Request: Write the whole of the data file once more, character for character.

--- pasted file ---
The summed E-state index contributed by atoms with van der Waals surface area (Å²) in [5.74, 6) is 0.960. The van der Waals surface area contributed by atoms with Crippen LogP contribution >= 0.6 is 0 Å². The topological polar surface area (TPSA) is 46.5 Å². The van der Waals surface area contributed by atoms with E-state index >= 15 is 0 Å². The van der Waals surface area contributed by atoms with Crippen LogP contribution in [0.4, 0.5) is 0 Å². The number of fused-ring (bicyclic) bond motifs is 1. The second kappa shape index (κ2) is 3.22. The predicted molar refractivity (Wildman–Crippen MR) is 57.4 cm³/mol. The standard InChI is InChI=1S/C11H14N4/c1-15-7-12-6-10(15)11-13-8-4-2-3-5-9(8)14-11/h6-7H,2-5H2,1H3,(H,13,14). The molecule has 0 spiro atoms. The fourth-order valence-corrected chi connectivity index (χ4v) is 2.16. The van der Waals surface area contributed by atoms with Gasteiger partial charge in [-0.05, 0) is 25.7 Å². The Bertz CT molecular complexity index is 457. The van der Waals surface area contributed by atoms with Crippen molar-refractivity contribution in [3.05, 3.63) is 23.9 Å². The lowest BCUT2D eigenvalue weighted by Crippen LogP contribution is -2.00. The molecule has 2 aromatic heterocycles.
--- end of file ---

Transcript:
The summed E-state index contributed by atoms with van der Waals surface area (Å²) in [5.74, 6) is 0.960. The van der Waals surface area contributed by atoms with Crippen LogP contribution >= 0.6 is 0 Å². The topological polar surface area (TPSA) is 46.5 Å². The van der Waals surface area contributed by atoms with E-state index >= 15 is 0 Å². The van der Waals surface area contributed by atoms with Crippen LogP contribution in [0.4, 0.5) is 0 Å². The number of fused-ring (bicyclic) bond motifs is 1. The second kappa shape index (κ2) is 3.22. The predicted molar refractivity (Wildman–Crippen MR) is 57.4 cm³/mol. The standard InChI is InChI=1S/C11H14N4/c1-15-7-12-6-10(15)11-13-8-4-2-3-5-9(8)14-11/h6-7H,2-5H2,1H3,(H,13,14). The molecule has 0 spiro atoms. The fourth-order valence-corrected chi connectivity index (χ4v) is 2.16. The van der Waals surface area contributed by atoms with Gasteiger partial charge in [-0.05, 0) is 25.7 Å². The Bertz CT molecular complexity index is 457. The van der Waals surface area contributed by atoms with Crippen molar-refractivity contribution in [3.05, 3.63) is 23.9 Å². The lowest BCUT2D eigenvalue weighted by Crippen LogP contribution is -2.00. The molecule has 2 aromatic heterocycles.